14. An improved bearing as defined in claim 8 wherein the ratio of the radial length of each thrust pad to the circumferential length of the pad is from about 0.61 to about 1.
This is a continuation of application Ser. No. 4,213, filed Jan. 5, 1987, abandoned, which is a division of application Ser. No. 790,188, filed Oct. 22, 1985, now abandoned, which is a continuation-in-part of application Ser. No. 740,236, filed May 31, 1985, now U.S. Pat. No. 4,674,894, which is a continuation-in-part of application Ser. No. 569,526 filed Jan. 9, 1984, now U.S. Pat. No. 4,531,845.
The present invention relates to a bearing assembly which is capable of attaining high load capabilities while maintaining low power losses for both flooded and starved conditions.
Hydrodynamic bearings in the form of pillow blocks have been used for at least a hundred years and still remain in wide use as lubricated bearing systems for general applications. Initially, such bearings were utilized for relatively low-speed operations at moderate radial and thrust loads. More recently, however, the range of use of such bearings has been extended due to the introduction of new lubricants, improvements in oil delivery systems, overall improvements to bearing efficiency, and the like.
Hydrodynamic bearings depend on positive pressure generation of an oil film for successful operation. In considering proper bearing operation, many factors come into play such as film thickness, lubricant temperature, operational speeds, load, and the like.
Generally speaking, bearing operations may vary considerably under different operating conditions such as the parameters noted above, and a bearing designed for one particular set of operating conditions may not perform effectively for a different set of conditions. Heretofore, such differences have led manufacturers to generally design separate bearing assemblies for specific operational parameters. Such, of course, increases not only the expense of an individual bearing assembly, but also requires the manufacturer to maintain significant inventories to meet the needs for each separate application.
It has been stated that a bearing should be capable of operation at maximum load capabilities with minimum power losses under both flooded and starved lubricant conditions. The bearing system according to the present invention approaches the aforementioned optimized bearing operation. Particularly, bearings according to the present invention have the ability to carry both radial and thrust loads at reduced power losses under both fluid film starved and flooded conditions. Furthermore, the bearing system of the present invention may be presented in a self-contained unit that requires very little maintenance, and in the same form can utilize an external source of lubricant and/or an internal circulating lubricant system.
It is thus an object of the present invention to provide an improved bearing assembly.
Another object of the present invention is to provide an improved bearing assembly that is capable of carrying radial and thrust loads while operating at high load capabilities and low power losses for both flooded and starved conditions.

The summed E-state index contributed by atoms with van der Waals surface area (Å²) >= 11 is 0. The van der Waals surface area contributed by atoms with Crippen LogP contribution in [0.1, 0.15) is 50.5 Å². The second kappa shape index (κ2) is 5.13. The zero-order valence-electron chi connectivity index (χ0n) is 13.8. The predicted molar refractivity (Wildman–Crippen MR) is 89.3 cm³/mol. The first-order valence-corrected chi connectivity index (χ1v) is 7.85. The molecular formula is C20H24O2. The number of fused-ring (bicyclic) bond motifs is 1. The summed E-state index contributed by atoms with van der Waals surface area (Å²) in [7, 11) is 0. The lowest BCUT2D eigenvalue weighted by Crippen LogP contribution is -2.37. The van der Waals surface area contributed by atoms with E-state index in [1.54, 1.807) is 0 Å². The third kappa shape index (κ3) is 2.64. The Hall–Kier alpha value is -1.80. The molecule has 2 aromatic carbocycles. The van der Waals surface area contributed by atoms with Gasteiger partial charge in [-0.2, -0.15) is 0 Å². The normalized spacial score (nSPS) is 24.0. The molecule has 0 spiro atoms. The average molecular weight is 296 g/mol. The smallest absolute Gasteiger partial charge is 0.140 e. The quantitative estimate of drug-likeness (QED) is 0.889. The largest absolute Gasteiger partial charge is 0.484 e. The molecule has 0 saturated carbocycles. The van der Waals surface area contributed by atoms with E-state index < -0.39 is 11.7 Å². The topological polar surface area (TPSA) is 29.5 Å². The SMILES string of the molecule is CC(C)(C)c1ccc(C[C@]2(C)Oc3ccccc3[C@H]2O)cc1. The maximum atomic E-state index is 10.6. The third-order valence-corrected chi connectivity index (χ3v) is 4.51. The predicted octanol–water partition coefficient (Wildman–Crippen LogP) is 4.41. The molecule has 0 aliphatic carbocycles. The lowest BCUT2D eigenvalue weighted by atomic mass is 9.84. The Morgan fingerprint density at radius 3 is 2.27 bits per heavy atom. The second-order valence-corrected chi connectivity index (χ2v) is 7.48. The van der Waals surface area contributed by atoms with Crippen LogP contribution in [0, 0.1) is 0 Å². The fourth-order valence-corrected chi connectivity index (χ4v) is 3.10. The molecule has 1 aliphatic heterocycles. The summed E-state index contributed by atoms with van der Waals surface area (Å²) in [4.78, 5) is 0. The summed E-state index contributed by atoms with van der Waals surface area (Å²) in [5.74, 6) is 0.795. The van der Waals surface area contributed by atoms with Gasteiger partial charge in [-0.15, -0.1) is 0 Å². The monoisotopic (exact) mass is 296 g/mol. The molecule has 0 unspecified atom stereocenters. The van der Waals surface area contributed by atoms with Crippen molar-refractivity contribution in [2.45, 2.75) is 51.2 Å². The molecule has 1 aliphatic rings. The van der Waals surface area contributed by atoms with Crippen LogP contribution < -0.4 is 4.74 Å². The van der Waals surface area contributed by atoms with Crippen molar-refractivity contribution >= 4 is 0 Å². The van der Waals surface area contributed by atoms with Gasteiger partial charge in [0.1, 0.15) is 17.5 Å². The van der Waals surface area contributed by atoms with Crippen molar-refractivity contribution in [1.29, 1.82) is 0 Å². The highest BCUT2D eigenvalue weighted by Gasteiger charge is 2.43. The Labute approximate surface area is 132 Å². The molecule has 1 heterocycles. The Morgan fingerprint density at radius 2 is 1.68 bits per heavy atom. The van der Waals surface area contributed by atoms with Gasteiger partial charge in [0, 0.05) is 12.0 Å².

Yet another object of the present invention is to provide an improved bearing assembly which is self-contained, requires little maintenance and may operate in the same form under both external or internal lubricant supply arrangements.
Still further, another object of the present invention is to provide an improved bearing assembly that is modular in concept such that the assembly may serve as a simple journal bearing, a combination journal-thrust bearing, or a simple thrust bearing.
Another object of the present invention is to provide an improved bearing assembly that performs effectively under both starved and flooded lubricant conditions.
Yet another object of the present invention is to provide improved thrust bearings that operate under starved or flooded lubricant conditions with less power loss than conventional thrust bearings.
In general, the improved bearing assembly according to the present invention comprises a housing, said housing defining a shaft receiving opening therethrough; and a liner received in said housing and defining a shaft receiving bore opening therethrough and an enlarged annulus at opposite ends of said bore opening, said liner further defining at least one lubricant delivery groove adjacent said bore opening and extending axially therealong, said lubricant delivery groove having restrictor means at opposite ends of same, said bore opening having a length to diameter ratio of from about 0.87 to about 0.92. A thrust bearing may also be secured to opposite sides of said liner. The thrust bearings have a shaft receiving bore opening therethrough concentric with said liner bore opening and include a plurality of thrust pads located in a thrust surface around the bore opening. The thrust pads have radially extending lubricant grooves or passageways located therebetween, and with oil bleeders or throttles at outer ends of same.